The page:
“Whom have I in heaven but You?
And besides You, I desire nothing on earth.
My flesh and my heart may fail,
But God is the strength of my heart and my portion forever.
For, behold, those who are far from You will perish;
You have destroyed all those who are unfaithful to You.
But as for me, the nearness of God is my good;
I have made the Lord GOD my refuge,
That I may tell of all Your works.”
Psalm 73:25-28 [NASB]
At times we slip up and end up having to face the music. I would say it is usually not fun; however, it is a part of life. When you make a mistake, make the wrong decision, go against the rules, etc., there are consequences. This morning my daughter didn’t want to school, because she knew she would have to face the consequences of forgetting her homework at school. She understood she deserved the punishment for missing her homework, but she didn’t want to face the hardship of the punishment.
I have taken notice to a lot of parents who try to keep their children from punishment and discipline. I use the word “discipline” also because punishment is given to those for justice of wrongdoing, but discipline is training that will help correct and perfect a person. I have heard a parent say, “Well I feel bad for him.” It is okay to empathize about the situation, because we have all had to undergo consequences; however, we cannot try to teach them to avoid the consequences. We cannot tell them ways to get around facing the music.
In the Bible, we have a lot of promises of blessing and of love. We can read some verses standing alone and feel like we are basking in the love of the Father and the world is ours. But if the Bible is read closely, there is another side that people like to leave out of the equation. There is punishment and discipline in life. There are consequences. Our consequence for sin is separation from God. We have redemption through the blood of Christ; however, it doesn’t give us a free pass to go on sinning, nor does it change the fact that there are consequences for our actions. We are not perfect either, and so we need discipline to help make us a better person.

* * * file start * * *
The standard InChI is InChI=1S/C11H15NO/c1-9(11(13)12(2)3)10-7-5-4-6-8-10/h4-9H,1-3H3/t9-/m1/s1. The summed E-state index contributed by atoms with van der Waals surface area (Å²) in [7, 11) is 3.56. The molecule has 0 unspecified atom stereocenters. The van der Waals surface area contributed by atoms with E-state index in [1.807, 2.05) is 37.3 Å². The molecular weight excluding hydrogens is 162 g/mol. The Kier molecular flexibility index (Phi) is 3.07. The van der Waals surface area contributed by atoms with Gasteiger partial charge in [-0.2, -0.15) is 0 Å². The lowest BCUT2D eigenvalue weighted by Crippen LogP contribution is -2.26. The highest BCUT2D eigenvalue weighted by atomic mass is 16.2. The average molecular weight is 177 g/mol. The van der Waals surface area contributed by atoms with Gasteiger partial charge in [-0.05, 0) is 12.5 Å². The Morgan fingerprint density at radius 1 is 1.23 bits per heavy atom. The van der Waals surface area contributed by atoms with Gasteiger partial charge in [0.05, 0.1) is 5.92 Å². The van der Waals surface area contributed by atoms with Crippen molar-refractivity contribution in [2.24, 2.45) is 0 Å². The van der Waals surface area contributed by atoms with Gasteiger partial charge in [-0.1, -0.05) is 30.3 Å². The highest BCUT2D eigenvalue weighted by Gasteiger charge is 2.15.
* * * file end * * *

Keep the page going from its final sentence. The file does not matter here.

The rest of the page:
Today, maybe you have some consequences that you need to face for your actions. Perhaps you have been putting off being honest because you do not want to face what comes next. Or maybe you are a parent and you try to shield your child from facing punishment. Please know that if you “protect” your child from punishment, then you are saying that their actions are okay. You are teaching the child that they do not deserve the punishment.
My daughter went to school today without her homework. She will be stuck serving time instead of enjoying recess. It will help her to understand that she needs to remember to do her homework. We all make mistakes and misjudgments; we all face the consequences. Nonetheless, if you are honest about your shortcomings and you face the music, you experience personal growth and you become a better person. You may not see it at first, but understand that God loves you and He wants the very best for you.
“For they disciplined us for a short time as seemed best to them, but He disciplines us for our good, so that we may share His holiness. All discipline for the moment seems not to be joyful, but sorrowful; yet to those who have been trained by it, afterwards it yields the peaceful fruit of righteousness.”
– Hebrews 12:10-11 [NASB]